George Washington's military strategy has been called bumbling at worst and brilliant at best. So which is it? Was George Washington a strategic genius or just lucky? So asks Dave R. Palmer in his new book, George Washington's Military Genius . Read more...
George Washington's military strategy has been called bumbling at worst and brilliant at best. So which is it? Was George Washington a strategic genius or just lucky? So asks Dave R. Palmer in his new book, George Washington's Military Genius. An updated edition of Palmer's earlier work, The Way of the Fox, George Washington's Military Genius breaks down the American Revolution into four phases and analyzes Washington's strategy during each phrase. "The British did not have to lose; the patriots did not have to triumph," writes Palmer as he proves without a doubt that Washington's continuously-changing military tactics were deliberate, strategic responses to the various phases of the war, not because he lacked a plan of action. Confronting the critics who say Washington's battlefield success and ultimate victories were a function of luck, George Washington's Military Genius proves why the father of our country also deserves the title of America's preeminent strategist.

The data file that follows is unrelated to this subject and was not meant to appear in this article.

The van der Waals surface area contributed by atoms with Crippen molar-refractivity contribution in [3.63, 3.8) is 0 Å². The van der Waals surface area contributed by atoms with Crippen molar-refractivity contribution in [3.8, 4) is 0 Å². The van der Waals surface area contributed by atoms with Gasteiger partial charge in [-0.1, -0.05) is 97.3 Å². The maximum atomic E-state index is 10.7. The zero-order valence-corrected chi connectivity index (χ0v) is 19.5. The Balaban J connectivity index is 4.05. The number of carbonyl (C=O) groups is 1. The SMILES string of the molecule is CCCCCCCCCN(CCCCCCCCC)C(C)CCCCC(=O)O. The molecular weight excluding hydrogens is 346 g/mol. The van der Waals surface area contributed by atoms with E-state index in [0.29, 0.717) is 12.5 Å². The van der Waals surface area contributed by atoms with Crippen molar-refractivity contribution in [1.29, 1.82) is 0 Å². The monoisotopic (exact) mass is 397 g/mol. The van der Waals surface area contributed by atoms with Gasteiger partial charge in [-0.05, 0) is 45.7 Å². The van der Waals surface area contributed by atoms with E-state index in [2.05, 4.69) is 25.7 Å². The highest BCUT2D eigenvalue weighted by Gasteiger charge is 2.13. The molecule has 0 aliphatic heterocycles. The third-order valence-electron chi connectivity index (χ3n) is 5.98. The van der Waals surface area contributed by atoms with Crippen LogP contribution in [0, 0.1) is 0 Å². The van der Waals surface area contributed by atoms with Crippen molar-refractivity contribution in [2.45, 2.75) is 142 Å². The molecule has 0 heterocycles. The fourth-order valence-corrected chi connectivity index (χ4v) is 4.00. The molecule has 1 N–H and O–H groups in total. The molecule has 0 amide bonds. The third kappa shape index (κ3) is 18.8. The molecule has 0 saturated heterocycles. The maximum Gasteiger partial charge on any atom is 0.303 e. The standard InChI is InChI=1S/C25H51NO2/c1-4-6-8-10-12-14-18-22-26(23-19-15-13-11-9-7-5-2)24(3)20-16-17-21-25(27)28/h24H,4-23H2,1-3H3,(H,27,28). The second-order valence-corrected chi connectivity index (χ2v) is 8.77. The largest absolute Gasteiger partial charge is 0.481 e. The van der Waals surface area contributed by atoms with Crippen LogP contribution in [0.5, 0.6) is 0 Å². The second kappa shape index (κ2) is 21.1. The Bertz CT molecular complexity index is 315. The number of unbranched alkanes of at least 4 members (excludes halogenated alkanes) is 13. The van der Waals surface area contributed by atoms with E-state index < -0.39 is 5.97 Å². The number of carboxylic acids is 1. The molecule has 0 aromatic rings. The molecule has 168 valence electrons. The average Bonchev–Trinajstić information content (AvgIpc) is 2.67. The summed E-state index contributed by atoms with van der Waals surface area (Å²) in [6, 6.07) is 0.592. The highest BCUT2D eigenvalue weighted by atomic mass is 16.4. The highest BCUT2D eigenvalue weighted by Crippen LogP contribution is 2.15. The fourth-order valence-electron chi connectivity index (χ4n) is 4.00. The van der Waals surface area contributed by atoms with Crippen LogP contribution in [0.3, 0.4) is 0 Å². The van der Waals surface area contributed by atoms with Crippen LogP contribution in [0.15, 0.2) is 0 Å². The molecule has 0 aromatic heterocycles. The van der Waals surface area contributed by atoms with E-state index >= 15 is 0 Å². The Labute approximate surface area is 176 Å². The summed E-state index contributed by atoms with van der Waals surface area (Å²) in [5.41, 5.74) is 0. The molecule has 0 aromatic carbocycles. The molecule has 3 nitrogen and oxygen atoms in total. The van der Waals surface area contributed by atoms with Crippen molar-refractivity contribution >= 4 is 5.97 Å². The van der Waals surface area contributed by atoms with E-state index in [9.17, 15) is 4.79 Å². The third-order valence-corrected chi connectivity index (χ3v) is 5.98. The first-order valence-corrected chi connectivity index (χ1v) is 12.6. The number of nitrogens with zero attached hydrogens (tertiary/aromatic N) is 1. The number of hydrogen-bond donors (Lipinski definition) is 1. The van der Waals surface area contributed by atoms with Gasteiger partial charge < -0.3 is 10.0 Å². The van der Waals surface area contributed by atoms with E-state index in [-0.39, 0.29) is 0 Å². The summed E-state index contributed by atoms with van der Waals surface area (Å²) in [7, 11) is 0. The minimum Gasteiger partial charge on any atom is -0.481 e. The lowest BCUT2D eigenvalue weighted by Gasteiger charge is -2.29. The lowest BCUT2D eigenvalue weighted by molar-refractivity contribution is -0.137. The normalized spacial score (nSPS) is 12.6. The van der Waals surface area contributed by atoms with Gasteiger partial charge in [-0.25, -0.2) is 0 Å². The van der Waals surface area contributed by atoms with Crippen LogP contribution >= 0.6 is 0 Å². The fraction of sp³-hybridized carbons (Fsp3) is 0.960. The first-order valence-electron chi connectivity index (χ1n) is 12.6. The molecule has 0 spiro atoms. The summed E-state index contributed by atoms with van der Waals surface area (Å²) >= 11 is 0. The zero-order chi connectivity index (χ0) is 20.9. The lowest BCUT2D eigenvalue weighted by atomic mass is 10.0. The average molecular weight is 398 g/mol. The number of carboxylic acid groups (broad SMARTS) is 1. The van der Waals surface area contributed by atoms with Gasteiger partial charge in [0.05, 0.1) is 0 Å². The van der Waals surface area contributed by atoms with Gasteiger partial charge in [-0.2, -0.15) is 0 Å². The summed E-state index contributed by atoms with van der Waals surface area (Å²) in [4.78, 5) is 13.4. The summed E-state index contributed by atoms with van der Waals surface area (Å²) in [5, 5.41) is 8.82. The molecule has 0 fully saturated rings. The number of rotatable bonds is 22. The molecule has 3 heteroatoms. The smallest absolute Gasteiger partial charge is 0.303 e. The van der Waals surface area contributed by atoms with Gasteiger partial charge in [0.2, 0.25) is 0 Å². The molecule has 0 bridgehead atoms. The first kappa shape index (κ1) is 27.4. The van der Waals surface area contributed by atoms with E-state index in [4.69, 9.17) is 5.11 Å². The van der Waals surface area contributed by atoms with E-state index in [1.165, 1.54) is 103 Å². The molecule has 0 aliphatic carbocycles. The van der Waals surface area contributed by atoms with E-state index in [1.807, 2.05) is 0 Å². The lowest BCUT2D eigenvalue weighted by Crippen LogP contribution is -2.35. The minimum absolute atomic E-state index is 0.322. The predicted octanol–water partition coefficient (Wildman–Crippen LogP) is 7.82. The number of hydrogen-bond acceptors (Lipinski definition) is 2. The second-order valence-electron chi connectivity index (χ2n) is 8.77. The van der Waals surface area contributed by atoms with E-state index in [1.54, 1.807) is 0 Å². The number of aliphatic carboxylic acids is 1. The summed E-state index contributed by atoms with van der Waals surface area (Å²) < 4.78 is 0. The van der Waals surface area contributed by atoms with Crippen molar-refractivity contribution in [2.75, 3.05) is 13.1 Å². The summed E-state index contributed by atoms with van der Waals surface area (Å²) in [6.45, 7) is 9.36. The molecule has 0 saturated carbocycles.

- ISBN-13: 9781596987913
- ISBN-10: 159698791X
- Publisher: Regnery History
- Publish Date: May 2012
- Page Count: 320
- Dimensions: 9.27 x 6.38 x 0.95 inches
- Shipping Weight: 1.04 pounds
Publishers Weekly® Reviews
- Reviewed in: Publishers Weekly, page .
- Review Date: 2012-03-26
- Reviewer: Staff
Palmer, historian and former superintendent of West Point (George Washington: First in War), makes a convincing case that America is free, united, and governed by civilians because of Washington’s strategic foresight and tactical brilliance. No subsequent revolution in a dozen other nations ended so happily. Palmer pooh-poohs historians who describe Washington as a commander of limited ability who won by not losing, i.e., avoiding battles until the British grew tired of the struggle. Reviewing his generalship, Palmer maintains that Washington was aggressive and imaginative, willing to take risks but always aware of his ultimate goal. Palmer reminds readers that the Continental Congress launched the revolution beautifully but managed it dreadfully, growing increasingly faction ridden and ineffectual as the economy slid toward ruin. Washington remained loyal—perhaps his most impressive accomplishment—by keeping a restive army under control and quashing a rebellion among officers. This is a relentlessly admiring portrait, but Palmer has a critical historian’s eye for 18th-century war and politics, avoids uncritical worship of our founding fathers, and enjoys the advantage of a subject who was genuinely admirable. Maps. (May)